Sunday, November 26, 2006

Caught in the Undertow

Hello to my faithful readers!

I'm still caught in the undertow of the impossibly busy time of the semester. I have been working hard throughout this Thanksgiving break: working on my Quakerism and Science paper (that I'm presenting on Wednesday), and trying to catch up on grading. Unbelievably, classes resume tomorrow. I cannot believe that the time flew by this quickly! I thought I would have a moment to catch my breath, but not really.

Maybe I have assigned too much this semester. It looked reasonable back in August. But I've been having trouble keeping up with all the grading.

And it doesn't help that other things happen as well. Some are routine: for example, I still have classes to prepare for; meetings to attend; music to prepare for a concert (even though my group is no longer in existence, I've been asked to perform as part of another concert); etc. But in addition to the expected busyness, there are the unexpected things that happen too. I'm actually making good progress in dealing with the "normal" and expected complexity of my life more calmly and confidently than ever before, and I am happy to see this. But the unexpected can really throw off the precise (and, it turns out, precarious) balance of my complicated life.

So, maybe I haven't assigned too many assignments. Maybe that's not really what the problem has been. Or, maybe we need to "expect the unexpected," in which case, lightening up on assignments is a good way to hold space for the unexpected?

At any rate, it's not just me. Everyone at my college is stressed this time of year.

Someone recently told me that the word at the root of school, schola, means "leisure."

I laughed.

4 comments:

  1. Yes indeed. If every second of your time is already allocated then any additional demand becomes an overload. So a plan without time set aside to deal with the unexpected is just a disaster waiting to happen. I've always known this intellectually but it is only relatively recently that I have been able to have the foresight to put it into practice.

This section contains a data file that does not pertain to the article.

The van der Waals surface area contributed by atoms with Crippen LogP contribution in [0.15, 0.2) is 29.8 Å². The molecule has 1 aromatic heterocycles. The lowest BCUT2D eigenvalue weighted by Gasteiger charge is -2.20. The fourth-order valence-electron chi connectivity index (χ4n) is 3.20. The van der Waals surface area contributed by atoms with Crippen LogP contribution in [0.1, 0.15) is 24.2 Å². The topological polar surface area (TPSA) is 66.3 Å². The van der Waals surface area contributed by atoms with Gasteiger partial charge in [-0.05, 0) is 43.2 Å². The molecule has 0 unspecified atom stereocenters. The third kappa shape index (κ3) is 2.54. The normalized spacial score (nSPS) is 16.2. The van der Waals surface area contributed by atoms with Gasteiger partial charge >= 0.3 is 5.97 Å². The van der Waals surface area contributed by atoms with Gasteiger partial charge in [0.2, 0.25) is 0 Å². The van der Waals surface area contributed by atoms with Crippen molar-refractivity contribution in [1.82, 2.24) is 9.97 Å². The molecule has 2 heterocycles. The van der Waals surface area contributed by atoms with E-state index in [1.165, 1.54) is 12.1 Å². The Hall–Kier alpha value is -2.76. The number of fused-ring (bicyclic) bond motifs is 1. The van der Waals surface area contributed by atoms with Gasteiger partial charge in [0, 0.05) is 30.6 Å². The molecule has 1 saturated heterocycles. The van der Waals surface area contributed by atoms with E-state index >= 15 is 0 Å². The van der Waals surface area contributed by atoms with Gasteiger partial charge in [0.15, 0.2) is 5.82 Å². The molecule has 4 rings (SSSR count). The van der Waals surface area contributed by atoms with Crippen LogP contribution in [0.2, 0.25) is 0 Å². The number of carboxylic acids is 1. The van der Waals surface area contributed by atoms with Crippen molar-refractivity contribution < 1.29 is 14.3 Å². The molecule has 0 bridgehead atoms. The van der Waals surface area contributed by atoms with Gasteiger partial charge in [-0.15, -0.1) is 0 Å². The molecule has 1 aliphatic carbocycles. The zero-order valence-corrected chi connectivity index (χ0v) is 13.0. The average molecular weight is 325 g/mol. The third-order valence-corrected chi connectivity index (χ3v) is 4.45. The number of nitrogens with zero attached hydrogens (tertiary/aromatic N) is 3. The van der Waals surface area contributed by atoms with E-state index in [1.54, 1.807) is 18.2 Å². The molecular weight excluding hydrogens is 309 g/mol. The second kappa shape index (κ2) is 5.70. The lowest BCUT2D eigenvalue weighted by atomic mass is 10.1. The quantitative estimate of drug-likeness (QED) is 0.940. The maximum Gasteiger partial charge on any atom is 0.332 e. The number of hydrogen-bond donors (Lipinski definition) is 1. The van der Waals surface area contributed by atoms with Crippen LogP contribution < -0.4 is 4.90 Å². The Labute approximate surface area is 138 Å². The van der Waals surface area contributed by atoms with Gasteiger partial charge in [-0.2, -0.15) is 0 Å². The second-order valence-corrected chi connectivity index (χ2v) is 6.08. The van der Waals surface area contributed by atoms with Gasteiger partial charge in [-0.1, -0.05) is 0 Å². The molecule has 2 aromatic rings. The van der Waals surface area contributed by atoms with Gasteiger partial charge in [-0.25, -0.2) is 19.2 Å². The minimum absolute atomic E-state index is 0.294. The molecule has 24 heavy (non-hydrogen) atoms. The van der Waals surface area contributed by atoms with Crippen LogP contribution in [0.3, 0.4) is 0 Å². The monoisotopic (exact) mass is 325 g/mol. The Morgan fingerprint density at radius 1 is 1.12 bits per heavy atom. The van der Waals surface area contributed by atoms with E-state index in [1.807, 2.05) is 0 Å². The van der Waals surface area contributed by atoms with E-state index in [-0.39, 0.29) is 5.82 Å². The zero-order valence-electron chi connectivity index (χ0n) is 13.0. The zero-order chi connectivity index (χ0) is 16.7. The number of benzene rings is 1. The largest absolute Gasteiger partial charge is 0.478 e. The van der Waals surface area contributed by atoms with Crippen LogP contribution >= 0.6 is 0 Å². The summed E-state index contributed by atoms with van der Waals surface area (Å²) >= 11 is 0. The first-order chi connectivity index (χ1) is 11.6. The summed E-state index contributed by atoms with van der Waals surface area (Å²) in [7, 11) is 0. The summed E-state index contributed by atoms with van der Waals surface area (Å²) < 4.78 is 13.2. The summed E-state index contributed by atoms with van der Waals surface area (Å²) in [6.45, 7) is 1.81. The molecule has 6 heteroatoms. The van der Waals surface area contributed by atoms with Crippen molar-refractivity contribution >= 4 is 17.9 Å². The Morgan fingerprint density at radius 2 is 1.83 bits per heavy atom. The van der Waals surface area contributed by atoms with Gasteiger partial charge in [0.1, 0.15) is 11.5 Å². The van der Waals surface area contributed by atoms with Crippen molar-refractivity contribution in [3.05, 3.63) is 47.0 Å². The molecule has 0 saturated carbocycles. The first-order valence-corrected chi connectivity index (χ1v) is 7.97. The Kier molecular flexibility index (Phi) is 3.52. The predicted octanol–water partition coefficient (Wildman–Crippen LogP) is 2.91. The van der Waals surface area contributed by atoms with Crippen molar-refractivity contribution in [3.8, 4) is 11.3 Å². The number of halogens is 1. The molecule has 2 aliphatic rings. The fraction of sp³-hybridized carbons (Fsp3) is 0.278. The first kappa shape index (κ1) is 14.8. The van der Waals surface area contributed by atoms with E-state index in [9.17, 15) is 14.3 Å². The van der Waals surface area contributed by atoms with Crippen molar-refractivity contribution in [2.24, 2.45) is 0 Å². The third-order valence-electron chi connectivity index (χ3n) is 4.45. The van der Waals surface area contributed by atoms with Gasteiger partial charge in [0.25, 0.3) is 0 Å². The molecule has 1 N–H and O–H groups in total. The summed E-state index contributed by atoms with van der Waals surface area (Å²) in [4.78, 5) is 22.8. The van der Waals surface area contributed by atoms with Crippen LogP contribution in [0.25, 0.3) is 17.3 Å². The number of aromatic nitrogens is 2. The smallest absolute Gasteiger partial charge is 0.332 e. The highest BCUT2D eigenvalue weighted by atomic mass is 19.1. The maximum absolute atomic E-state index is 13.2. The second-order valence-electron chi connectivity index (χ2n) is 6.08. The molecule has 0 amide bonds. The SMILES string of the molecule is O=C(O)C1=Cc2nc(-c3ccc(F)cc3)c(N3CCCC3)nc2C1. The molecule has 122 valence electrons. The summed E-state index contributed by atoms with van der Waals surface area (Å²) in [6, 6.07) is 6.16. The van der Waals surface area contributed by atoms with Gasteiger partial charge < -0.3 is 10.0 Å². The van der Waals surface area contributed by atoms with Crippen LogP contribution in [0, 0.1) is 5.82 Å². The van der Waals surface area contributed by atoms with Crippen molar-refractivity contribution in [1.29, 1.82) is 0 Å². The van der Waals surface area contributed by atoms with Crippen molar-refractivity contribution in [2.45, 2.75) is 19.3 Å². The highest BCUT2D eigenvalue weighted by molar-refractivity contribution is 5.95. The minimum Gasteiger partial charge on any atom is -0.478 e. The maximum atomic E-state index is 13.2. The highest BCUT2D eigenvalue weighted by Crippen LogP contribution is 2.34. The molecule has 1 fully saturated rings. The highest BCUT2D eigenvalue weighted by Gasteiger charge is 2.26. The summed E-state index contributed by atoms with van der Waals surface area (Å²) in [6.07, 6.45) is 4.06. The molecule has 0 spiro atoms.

How's the running going? The gym was closed over Thanksgiving and I wanted to exercise so I went down to the track at the local middle school and jogged a few miles. It felt pretty good actually and it didn't hurt my knees. I may do this again soon.

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  2. Yes, but part of what is hard is not really knowing how long things will take. It does make it hard to predict. Reality hits when deadlines start rolling in, one after another, in quick succession (which is kind of where I am now, sigh).

    But, I have been somewhat successful in getting the running going again! I went just this morning, in fact!

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  3. Good for you, keep running. You've inspired me to put running back into my exercise routine. I'm going to try to schedule one run per week along with my other exercise. It just felt good.

    This isn't really Quakerly but the standard time management gurus would listen to what you are saying and tell you it's an old familiar story. Welcome to the club we all tend to underestimate how long tasks take in reality. "Oh, I'll grade these papers Tuesday morning and then spend Tuesday afternoon working on that paper." Sound familiar? The time management gurus will tell you to start keeping a log of how much time you actually spend on various tasks. You will probably find that you actually take 5 hours to do jobs you think you are doing in 3. Once you know how long these jobs really take you can be more realistic about scheduling.

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  4. Just wanted to leave a quick hello. Things are also a little crazy for me.

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